August 08, 2021

Savannah-Hilton Head Trip Log

We traveled on Saturday through scenic southern Ohio, past the gentle hills of Chillicothe, and into West Virginia. We went past intriguing tourist draws like the Moth Man Museum, the Leo Petroglyph, a town called Savageville (named, presumably, for the Indians in the village at one point), Jesus in the Hills camp...

I inwardly grin thinking about the American Catholic history podcast on Fr Stephen Badin, the first priest made in the U.S., and how he chanted penitential Psalm 51 around the grounds of the Louisville Cathedral, thinking them so frightful. The 20th century said: “hold my beer”. 

I looked at pictures of the cathedral online and it’s not that great to my taste (neo Gothic) but of course it’s infinitely preferable to the many ugly churches built in the 60s and 70s.


Staying at “Hammersmith Farm” room, number 207, at the Foley Inn.  Historical as the day is long. Haunted they say. Owner Mrs. Foley in the 19th century was something of a character from what I could overhear from the ghost tours who stationed outside the hotel. 

The hotel operator was a genial older man who lived his youth in Ohio near Akron, had a career in the military, spent 20 years in Key West as a bed and breakfast owner before coming here due to the being unhappy with the cruise ships arriving in the early 2000s at Key West. 

I always wanted to stay right on one of Savannah’s beautiful historic squares (in this case Chippewa Square).  Large statue of Oglethorpe, the man in the center of it all Georgia-wise, with the old trees draped in Spanish moss. 

We started out walking a bit but the heat and humidity was nothing short of awe-inspiring and sweat-inducing so we quickly switched course and headed into the nearby Six Pence Pub for some grub and beer. Said to be called “the most authentic English Pub in Georgia."  Steph had a peach beer, soup and salad while I had “Beef Guinness” which is as it says.  And we both had the air conditioning!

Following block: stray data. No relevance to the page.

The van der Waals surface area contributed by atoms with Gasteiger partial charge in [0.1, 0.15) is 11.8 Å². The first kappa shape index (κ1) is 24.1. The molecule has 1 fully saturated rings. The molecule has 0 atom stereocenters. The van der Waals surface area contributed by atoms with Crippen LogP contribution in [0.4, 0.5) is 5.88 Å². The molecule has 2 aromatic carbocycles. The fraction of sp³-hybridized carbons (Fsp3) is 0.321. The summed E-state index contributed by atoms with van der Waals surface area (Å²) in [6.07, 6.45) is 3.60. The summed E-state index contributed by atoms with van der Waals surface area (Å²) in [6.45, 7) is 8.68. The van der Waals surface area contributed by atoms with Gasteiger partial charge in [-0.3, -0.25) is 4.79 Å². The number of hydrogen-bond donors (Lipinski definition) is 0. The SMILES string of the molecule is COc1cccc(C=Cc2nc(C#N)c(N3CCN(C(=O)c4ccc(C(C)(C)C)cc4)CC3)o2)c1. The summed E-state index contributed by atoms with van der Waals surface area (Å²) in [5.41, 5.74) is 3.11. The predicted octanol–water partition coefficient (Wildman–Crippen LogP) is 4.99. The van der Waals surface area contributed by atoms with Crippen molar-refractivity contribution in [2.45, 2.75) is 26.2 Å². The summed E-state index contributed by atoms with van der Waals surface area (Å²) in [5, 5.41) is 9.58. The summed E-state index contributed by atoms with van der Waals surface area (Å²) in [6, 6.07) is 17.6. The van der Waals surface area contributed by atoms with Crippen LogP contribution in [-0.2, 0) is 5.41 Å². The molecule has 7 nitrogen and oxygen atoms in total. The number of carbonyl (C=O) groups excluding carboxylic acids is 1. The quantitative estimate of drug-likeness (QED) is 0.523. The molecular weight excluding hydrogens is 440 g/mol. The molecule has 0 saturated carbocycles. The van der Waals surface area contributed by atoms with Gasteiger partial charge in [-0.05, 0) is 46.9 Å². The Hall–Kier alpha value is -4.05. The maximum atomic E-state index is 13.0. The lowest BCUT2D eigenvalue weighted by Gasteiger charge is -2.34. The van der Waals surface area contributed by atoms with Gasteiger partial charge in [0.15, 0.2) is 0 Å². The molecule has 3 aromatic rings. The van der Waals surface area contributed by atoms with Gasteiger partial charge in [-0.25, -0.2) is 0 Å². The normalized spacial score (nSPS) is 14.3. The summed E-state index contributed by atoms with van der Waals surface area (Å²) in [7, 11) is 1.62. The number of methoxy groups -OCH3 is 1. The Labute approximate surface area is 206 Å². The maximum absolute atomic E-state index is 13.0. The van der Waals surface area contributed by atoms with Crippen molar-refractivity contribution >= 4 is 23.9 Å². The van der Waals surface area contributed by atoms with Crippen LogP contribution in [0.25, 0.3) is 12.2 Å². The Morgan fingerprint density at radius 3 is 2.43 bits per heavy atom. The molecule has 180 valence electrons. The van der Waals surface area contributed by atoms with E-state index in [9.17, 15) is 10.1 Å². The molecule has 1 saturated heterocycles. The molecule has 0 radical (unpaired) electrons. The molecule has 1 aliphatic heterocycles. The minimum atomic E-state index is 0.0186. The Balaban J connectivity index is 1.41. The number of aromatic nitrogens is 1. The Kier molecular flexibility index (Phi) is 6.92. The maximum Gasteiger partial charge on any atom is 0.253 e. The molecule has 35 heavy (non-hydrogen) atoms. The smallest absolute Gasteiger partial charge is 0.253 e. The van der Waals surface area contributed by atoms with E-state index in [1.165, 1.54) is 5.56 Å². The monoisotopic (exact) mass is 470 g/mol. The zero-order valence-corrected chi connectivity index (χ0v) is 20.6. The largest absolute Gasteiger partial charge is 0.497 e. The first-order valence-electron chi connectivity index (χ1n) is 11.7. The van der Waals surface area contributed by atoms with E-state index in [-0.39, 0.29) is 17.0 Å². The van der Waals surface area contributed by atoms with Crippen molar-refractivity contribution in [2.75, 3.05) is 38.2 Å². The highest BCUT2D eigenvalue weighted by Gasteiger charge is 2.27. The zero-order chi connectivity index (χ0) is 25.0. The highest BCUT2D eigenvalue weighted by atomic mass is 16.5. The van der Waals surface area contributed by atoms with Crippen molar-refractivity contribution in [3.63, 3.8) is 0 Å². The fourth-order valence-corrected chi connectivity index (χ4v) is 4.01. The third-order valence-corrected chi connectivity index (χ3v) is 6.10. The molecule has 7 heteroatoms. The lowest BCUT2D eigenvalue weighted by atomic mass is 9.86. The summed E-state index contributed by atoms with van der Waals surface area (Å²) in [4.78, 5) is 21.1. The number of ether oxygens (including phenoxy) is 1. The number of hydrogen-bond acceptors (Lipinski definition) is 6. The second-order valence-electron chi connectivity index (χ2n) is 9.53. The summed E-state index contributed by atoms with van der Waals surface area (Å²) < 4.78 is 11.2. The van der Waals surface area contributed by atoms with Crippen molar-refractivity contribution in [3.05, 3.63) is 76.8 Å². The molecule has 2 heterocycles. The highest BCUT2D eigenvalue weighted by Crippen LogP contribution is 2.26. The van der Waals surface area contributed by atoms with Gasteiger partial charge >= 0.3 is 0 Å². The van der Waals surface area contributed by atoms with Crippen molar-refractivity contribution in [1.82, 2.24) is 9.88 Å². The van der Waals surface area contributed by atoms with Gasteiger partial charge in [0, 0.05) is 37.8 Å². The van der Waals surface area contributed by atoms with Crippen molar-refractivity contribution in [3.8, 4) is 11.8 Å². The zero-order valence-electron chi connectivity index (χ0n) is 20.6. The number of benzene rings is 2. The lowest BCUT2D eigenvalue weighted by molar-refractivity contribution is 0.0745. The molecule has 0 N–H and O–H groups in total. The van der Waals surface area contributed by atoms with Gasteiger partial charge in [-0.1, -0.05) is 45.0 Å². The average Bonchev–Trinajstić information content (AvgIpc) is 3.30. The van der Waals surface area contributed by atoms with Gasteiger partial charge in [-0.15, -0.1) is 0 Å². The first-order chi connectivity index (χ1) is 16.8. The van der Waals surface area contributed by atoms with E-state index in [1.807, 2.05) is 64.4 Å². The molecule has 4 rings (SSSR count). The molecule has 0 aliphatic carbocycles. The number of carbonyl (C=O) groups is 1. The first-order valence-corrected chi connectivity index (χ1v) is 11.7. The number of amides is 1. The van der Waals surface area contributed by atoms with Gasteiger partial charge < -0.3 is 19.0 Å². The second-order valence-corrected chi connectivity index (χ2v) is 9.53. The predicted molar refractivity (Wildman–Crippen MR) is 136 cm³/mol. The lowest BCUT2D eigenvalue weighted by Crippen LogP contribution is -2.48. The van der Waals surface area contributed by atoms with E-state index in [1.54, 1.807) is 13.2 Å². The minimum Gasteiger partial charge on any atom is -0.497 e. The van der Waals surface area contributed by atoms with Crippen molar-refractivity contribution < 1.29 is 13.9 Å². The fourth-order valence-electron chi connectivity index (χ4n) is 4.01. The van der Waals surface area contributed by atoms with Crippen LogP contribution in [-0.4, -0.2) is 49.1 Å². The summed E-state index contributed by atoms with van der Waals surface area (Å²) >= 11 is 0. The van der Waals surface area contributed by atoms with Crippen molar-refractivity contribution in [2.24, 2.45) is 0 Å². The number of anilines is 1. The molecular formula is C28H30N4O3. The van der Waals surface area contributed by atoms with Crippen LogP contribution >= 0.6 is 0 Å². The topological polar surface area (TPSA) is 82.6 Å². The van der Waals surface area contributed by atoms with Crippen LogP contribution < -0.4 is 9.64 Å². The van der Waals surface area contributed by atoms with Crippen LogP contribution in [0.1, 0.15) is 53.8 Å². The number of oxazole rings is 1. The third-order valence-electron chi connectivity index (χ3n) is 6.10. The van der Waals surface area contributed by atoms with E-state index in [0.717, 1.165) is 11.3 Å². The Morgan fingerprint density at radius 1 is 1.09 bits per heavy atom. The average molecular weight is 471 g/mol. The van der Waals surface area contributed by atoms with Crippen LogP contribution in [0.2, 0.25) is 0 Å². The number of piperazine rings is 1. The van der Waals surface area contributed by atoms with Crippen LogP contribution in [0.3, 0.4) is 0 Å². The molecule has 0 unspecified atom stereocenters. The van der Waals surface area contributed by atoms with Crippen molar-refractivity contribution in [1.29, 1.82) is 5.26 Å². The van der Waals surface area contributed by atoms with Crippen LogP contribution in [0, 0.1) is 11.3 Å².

Sunday:  A fulfilling sight-seeing day. Started early with explorations of the Foley Inn, namely the coffee dispenser.  Followed by the very attractive outdoor patio that still remained untouched by the fierce heat and humidity that was to come. Then a respite in the leather chairs of the “gentlemen’s club” feel to the off-lobby rooms. There was a satisfaction in just sitting and imbibing in them for a bit, java in hand. 

Next up was Mass at the nearby cathedral, about a ten minute walk. The music was ethereal and I was dumbfounded that such beauty existed in a fallen world. A Latin mass feel to it with the Gregorian overtones. This was matched by the beauty of the cathedral, not to mention the same of the readings, the preaching and the Eucharist. 

One of the things I liked about the cathedral is that it’s not a box. It’s got carve-outs, niches, second story openings. It reminded me of infinity, ie. God. I felt a similar emotion one time in the hills of Hocking County Ohio where I witnessed a meadow among the woods with a small “door” (actually an oval opening along the bushes and trees surrounding the plain) that led to another meadow, which promised a “door” to another meadow... 

A self-contained meadow, by contrast, is a very finite thing. Not necessarily wonder-provoking.  Similarly, this church had openings that suggested “unexplored” - invisible - territory that could lead to other unexplored territory. Invisible territory is the coin of the realm. What we can see is not where the action is. Christ prefers, I think, to do “invisible miracles” with the Eucharist, Baptism, and Confession than visual ones. You can see that in the gospel where he healed a guy of his invisible sins before saying, “oh, yeah, take up your mat and walk”. That which is hidden the imagination can deal with imaginatively, which is to say, can deal with reality. For Reality is infinite and contains “wheels within wheels”.